Researching COVID-19's Effect on People with Autism with SPARK

September 7, 2020

Members of the Kennedy Krieger Institute UCEDD were part of a team effort to research the effects of the pandemic on people with autism and to communicate coronavirus-related information this year.

The Autism Research and Engagement Core of Kennedy Krieger's Maryland Center for Developmental Disabilities is working with SPARK, the nation's largest autism research study.

SPARK, a project of the Simons Foundation Autism Research Initiative, has enrolled about 230,000 people with autism and their family members. Participants answer medical and behavioral surveys and give DNA samples, which SPARK analyzes in order to uncover different genetic changes related to autism. SPARK also has a program that matches families with research studies they may want to join. The SPARK Research Match program is free to researchers and families.

In response to COVID-19, SPARK has researched the effects of the pandemic on children and adults with autism, and their families, throughout the nation. Research papers have been sent for publication review. Also, SPARK has published articles and information about the pandemic, and many other topics related to autism, on its website,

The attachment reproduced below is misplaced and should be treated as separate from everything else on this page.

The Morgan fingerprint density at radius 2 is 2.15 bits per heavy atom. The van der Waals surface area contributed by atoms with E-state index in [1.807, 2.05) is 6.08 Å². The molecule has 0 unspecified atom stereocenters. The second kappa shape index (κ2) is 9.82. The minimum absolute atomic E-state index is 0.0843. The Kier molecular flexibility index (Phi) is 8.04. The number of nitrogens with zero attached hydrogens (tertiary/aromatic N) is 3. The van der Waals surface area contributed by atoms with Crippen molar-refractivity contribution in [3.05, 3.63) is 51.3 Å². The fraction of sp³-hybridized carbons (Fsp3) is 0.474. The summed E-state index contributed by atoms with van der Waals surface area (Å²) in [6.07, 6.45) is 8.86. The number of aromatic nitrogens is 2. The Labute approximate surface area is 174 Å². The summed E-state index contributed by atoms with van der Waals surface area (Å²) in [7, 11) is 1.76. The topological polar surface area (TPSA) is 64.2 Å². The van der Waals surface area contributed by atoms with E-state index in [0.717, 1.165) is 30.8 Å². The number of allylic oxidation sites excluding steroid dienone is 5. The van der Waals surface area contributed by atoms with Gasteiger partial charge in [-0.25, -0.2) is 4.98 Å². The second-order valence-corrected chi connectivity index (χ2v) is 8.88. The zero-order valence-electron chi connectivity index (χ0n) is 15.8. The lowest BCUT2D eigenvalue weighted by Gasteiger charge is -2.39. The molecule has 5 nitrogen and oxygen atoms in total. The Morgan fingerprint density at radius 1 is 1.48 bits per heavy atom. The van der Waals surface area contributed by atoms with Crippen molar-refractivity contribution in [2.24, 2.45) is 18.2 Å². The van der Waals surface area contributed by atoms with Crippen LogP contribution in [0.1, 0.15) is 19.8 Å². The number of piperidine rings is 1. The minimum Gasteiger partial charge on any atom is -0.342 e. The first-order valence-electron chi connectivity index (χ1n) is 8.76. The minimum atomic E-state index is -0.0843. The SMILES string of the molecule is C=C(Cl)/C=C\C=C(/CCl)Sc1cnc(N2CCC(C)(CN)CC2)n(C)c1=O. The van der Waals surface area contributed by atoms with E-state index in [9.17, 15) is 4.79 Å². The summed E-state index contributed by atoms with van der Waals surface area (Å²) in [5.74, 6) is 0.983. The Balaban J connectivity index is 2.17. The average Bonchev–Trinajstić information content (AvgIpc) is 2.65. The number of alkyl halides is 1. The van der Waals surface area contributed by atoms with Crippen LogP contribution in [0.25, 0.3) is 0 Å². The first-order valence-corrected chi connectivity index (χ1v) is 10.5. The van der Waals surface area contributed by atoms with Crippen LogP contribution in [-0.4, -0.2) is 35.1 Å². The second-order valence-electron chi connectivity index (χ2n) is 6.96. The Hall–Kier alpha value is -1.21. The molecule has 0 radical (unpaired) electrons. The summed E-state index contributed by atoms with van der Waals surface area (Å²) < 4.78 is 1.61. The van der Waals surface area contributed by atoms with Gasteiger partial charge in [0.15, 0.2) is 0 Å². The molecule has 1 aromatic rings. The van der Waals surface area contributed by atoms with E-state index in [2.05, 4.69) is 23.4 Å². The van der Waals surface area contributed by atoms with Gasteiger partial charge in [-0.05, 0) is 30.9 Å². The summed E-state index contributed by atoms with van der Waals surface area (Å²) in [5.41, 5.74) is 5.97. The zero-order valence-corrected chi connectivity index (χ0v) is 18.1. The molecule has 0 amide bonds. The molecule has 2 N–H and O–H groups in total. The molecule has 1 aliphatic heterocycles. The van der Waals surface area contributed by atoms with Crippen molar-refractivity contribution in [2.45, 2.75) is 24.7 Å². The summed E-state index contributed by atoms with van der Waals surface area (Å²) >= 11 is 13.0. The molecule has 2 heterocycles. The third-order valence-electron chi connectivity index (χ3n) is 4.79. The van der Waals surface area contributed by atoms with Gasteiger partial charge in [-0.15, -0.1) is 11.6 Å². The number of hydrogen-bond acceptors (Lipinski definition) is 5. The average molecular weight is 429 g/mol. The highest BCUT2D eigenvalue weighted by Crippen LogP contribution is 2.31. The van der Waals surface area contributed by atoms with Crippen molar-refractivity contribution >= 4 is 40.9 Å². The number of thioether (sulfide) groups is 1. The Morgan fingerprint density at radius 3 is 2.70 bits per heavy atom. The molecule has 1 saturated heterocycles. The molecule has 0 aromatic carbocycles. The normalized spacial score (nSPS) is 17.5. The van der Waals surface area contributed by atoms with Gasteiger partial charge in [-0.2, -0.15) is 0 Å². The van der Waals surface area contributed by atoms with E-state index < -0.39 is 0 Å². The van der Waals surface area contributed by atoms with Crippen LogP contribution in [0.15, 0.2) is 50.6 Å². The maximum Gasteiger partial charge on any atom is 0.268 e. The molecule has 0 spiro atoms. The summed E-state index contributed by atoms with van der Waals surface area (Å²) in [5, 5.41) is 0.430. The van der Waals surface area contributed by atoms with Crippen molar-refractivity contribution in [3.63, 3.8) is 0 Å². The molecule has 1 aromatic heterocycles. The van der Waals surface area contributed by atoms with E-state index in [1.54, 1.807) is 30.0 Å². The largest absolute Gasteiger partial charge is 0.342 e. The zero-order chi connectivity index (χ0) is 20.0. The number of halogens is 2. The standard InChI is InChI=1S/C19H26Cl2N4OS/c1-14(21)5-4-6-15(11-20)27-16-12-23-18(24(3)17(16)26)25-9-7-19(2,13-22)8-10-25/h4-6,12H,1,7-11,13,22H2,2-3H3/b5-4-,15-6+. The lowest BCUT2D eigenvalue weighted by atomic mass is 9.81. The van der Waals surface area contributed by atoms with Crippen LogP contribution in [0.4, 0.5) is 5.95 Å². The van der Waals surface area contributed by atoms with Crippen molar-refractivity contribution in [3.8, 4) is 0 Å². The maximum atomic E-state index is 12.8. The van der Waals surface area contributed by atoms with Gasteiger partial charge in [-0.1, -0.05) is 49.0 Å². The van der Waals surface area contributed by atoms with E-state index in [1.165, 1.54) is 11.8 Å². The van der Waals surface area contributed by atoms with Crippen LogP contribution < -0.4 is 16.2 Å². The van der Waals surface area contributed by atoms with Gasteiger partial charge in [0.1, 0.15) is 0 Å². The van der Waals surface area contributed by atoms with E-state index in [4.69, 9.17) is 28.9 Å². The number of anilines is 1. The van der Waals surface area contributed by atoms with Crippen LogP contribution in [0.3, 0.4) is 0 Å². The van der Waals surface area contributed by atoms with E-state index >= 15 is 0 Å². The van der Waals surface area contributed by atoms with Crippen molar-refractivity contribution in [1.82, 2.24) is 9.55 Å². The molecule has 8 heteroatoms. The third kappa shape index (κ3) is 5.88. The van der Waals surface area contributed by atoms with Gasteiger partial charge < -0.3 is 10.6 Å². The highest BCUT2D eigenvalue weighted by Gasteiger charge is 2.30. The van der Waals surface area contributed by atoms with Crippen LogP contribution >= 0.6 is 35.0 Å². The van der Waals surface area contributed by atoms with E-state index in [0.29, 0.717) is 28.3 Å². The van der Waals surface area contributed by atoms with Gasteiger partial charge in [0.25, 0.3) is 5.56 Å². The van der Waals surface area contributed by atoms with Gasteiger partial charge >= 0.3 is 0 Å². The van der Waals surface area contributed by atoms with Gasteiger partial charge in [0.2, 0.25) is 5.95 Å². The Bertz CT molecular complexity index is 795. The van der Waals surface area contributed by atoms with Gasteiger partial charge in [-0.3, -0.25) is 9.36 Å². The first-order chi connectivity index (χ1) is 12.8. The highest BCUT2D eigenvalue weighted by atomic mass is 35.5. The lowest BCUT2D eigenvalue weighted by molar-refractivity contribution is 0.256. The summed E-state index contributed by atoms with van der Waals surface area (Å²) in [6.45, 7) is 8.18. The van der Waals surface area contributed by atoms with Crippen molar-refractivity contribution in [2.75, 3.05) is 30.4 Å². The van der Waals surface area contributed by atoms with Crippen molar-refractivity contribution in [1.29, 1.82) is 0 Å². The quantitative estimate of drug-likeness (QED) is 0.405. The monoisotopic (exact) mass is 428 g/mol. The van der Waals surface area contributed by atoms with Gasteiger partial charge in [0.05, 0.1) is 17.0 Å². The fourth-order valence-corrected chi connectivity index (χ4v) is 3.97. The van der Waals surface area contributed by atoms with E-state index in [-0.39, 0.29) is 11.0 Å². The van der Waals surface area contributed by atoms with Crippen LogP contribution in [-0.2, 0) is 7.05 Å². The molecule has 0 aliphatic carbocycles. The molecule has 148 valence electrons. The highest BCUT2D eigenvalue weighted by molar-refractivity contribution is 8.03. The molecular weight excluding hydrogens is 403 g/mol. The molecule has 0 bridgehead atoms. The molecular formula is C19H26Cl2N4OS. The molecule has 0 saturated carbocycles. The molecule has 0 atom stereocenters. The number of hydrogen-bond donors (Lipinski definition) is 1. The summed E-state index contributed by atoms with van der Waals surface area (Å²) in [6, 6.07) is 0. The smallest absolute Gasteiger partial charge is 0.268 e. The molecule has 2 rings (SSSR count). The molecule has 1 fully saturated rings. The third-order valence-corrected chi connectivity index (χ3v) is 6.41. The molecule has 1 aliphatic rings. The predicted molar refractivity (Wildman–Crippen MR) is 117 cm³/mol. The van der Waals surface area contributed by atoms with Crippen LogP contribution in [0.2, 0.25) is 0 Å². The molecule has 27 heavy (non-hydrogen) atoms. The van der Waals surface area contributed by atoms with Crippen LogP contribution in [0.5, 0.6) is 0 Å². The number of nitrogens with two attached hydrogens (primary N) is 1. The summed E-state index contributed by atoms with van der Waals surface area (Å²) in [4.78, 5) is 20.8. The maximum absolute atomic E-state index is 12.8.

People with autism, and their families, may join SPARK online or at one of more than 30 clinical sites at medical schools and autism research centers across the country.

Some of these SPARK clinical sites can be found at institutions that also have a University Center for Excellence in Developmental Disabilities Education, Research, and Service (UCEDD), such as Cincinnati Children's Hospital Medical Center, Montefiore Medical Center, Kennedy Krieger, and the UC Davis MIND Institute.